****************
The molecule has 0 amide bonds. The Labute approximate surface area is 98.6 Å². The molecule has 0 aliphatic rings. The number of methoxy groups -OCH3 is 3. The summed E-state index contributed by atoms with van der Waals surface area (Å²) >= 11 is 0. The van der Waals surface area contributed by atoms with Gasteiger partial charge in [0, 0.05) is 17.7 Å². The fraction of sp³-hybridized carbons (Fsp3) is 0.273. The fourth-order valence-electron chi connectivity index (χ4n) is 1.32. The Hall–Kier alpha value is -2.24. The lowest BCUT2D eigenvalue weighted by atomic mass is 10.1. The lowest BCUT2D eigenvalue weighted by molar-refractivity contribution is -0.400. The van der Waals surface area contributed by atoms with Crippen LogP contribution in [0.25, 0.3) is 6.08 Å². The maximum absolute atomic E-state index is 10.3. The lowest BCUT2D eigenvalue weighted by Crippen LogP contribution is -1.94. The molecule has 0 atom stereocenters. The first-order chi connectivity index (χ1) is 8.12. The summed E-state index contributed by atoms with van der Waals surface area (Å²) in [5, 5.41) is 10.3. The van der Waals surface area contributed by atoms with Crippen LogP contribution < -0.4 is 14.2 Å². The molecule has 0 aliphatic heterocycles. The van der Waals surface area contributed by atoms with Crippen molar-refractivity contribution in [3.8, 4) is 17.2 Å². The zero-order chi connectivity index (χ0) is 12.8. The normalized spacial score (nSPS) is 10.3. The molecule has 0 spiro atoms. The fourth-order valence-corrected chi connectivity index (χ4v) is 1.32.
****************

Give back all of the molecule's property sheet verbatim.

The molecule has 0 amide bonds. The Labute approximate surface area is 98.6 Å². The molecule has 0 aliphatic rings. The number of methoxy groups -OCH3 is 3. The summed E-state index contributed by atoms with van der Waals surface area (Å²) >= 11 is 0. The van der Waals surface area contributed by atoms with Gasteiger partial charge in [0, 0.05) is 17.7 Å². The fraction of sp³-hybridized carbons (Fsp3) is 0.273. The fourth-order valence-electron chi connectivity index (χ4n) is 1.32. The Hall–Kier alpha value is -2.24. The lowest BCUT2D eigenvalue weighted by atomic mass is 10.1. The lowest BCUT2D eigenvalue weighted by molar-refractivity contribution is -0.400. The van der Waals surface area contributed by atoms with Crippen LogP contribution in [0.25, 0.3) is 6.08 Å². The maximum absolute atomic E-state index is 10.3. The lowest BCUT2D eigenvalue weighted by Crippen LogP contribution is -1.94. The molecule has 0 atom stereocenters. The first-order chi connectivity index (χ1) is 8.12. The summed E-state index contributed by atoms with van der Waals surface area (Å²) in [5, 5.41) is 10.3. The van der Waals surface area contributed by atoms with Crippen LogP contribution < -0.4 is 14.2 Å². The molecule has 0 aliphatic heterocycles. The van der Waals surface area contributed by atoms with Crippen molar-refractivity contribution in [3.8, 4) is 17.2 Å². The zero-order chi connectivity index (χ0) is 12.8. The normalized spacial score (nSPS) is 10.3. The molecule has 0 spiro atoms. The fourth-order valence-corrected chi connectivity index (χ4v) is 1.32.